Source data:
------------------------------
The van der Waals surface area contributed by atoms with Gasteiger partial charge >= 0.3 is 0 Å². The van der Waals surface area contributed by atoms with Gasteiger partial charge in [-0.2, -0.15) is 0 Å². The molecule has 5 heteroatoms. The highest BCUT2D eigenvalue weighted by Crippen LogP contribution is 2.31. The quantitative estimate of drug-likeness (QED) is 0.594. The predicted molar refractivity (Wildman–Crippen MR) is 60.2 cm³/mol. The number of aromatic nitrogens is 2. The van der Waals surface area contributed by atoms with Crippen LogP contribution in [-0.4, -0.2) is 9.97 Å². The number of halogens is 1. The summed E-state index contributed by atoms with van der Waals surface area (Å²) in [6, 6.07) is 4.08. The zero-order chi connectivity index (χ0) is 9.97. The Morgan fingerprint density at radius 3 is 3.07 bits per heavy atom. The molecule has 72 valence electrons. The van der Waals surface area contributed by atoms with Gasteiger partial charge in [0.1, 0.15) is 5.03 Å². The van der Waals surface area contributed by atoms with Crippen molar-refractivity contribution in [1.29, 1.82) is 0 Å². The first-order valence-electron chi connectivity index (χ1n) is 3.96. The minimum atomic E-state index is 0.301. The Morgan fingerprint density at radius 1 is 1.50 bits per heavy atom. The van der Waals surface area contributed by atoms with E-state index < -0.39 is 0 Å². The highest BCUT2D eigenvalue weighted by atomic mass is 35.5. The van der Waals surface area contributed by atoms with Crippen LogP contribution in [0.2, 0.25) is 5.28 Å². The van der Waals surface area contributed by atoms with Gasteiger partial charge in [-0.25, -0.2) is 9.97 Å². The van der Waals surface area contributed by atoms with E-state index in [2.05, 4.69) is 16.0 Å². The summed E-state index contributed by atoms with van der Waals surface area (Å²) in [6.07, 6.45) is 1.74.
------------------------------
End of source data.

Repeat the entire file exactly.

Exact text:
The van der Waals surface area contributed by atoms with Gasteiger partial charge >= 0.3 is 0 Å². The van der Waals surface area contributed by atoms with Gasteiger partial charge in [-0.2, -0.15) is 0 Å². The molecule has 5 heteroatoms. The highest BCUT2D eigenvalue weighted by Crippen LogP contribution is 2.31. The quantitative estimate of drug-likeness (QED) is 0.594. The predicted molar refractivity (Wildman–Crippen MR) is 60.2 cm³/mol. The number of aromatic nitrogens is 2. The van der Waals surface area contributed by atoms with Crippen LogP contribution in [-0.4, -0.2) is 9.97 Å². The number of halogens is 1. The summed E-state index contributed by atoms with van der Waals surface area (Å²) in [6, 6.07) is 4.08. The zero-order chi connectivity index (χ0) is 9.97. The Morgan fingerprint density at radius 3 is 3.07 bits per heavy atom. The molecule has 72 valence electrons. The van der Waals surface area contributed by atoms with Gasteiger partial charge in [0.1, 0.15) is 5.03 Å². The van der Waals surface area contributed by atoms with Crippen molar-refractivity contribution in [1.29, 1.82) is 0 Å². The first-order valence-electron chi connectivity index (χ1n) is 3.96. The minimum atomic E-state index is 0.301. The Morgan fingerprint density at radius 1 is 1.50 bits per heavy atom. The van der Waals surface area contributed by atoms with E-state index < -0.39 is 0 Å². The highest BCUT2D eigenvalue weighted by atomic mass is 35.5. The van der Waals surface area contributed by atoms with Crippen LogP contribution in [0.2, 0.25) is 5.28 Å². The van der Waals surface area contributed by atoms with Gasteiger partial charge in [-0.25, -0.2) is 9.97 Å². The van der Waals surface area contributed by atoms with E-state index in [2.05, 4.69) is 16.0 Å². The summed E-state index contributed by atoms with van der Waals surface area (Å²) in [6.07, 6.45) is 1.74.